The History of North Marine Road, Scarborough
STEVE DRAPER is a well-known cricket historian and has been a member of the Association of Cricket Statisticians for many years. His several research articles include: The Cricket Grounds of Yorkshire (1995).
Steve Draper's 'The History of North Marine Road, Scarborough' is reproduced with kind permission of The White Rose Forum. To join them to discuss Yorkshire CCC's season click on FORUM on the navigation bar at the top of this page.
By the 1860s Scarborough had developed into a popular holiday resort amongst the more influential members of society the local newspapers during the summer season were little more than lists of members of the aristocracy and the landed gentry who were in town and where they were staying. Scarborough was fortunate in having both seawater and spa-water which were almost fixations to many Victorians. Many of the visitors were keen cricketers and the cricket matches at Castle Hill could attract crowds in excess of 2,000 and the seeds of the Scarborough Cricket Festival were sown. In addition to the All-England Eleven games various Visitors Elevens were got up to play local sides, or each other, and troupes of clown cricketers also visited. Scarborough C.C., meanwhile, continued to play their club fixtures at the Queens ground.
In 1871 Yorkshire landowner and cricket lover Lord Londesborough promoted a game at Castle Hill between his own team and an eleven chosen by C.I.Thornton. The game was a great success and his lordship was keen to promote a game annually as a social event but was less than happy with the facilities at Castle Hill. Consequently he wrote to the Scarborough C.C. secretary, Robert Baker, advising him that if aristocratic patronage of cricket in Scarborough were to continue he must act either by radically improving the Queens ground or finding a new venue.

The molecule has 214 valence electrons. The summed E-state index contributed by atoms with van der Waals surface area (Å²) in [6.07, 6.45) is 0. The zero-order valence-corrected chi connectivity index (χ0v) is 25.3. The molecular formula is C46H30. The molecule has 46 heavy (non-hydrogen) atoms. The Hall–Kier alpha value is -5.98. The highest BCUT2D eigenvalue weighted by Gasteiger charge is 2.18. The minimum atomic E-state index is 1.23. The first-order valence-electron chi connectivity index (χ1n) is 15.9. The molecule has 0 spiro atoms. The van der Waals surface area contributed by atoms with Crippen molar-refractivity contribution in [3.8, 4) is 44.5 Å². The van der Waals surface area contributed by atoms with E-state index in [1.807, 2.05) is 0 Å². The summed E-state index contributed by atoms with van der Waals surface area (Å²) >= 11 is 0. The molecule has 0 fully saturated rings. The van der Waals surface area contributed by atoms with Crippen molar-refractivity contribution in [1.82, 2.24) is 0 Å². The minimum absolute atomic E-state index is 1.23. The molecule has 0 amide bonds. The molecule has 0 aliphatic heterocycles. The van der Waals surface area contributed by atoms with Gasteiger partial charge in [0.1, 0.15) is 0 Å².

Baker decided on the first option and the ground was enlarged and levelled during the winter of 1871-72 and since that time it has staged all major cricket in Scarborough. Further developments soon followed a perimeter fence and a pavilion were built prior to the 1874, which saw the initial First-class game when Yorkshire played Middlesex. In 1875 the M.C.C. made their first visit and in 1876 what is usually reckoned to be the first true Festival took place. The ground still had its limitations, however, and members of the press, who were not provided with covered facilities, were often scathing in their criticism.
This situation was rectified late in 1877 when the owner of the ground, John Woodall offered to sell the site for £3,500. With the help of several influential backers, including Lords Londesborough and Derwent, the club raised a total of £7,000 to purchase and improve the ground, immediately offsetting part of this by selling a strip of land bordering North Marine Road for building purposes. The epithet Queens ground was dropped and the ground assumed the form it retains to the present day. The substantial alterations that took place before the 1878 season, commemorated on a stone set into a wall near the pavilion, have led some writers to the erroneous conclusion that the ground was inaugurated in that year.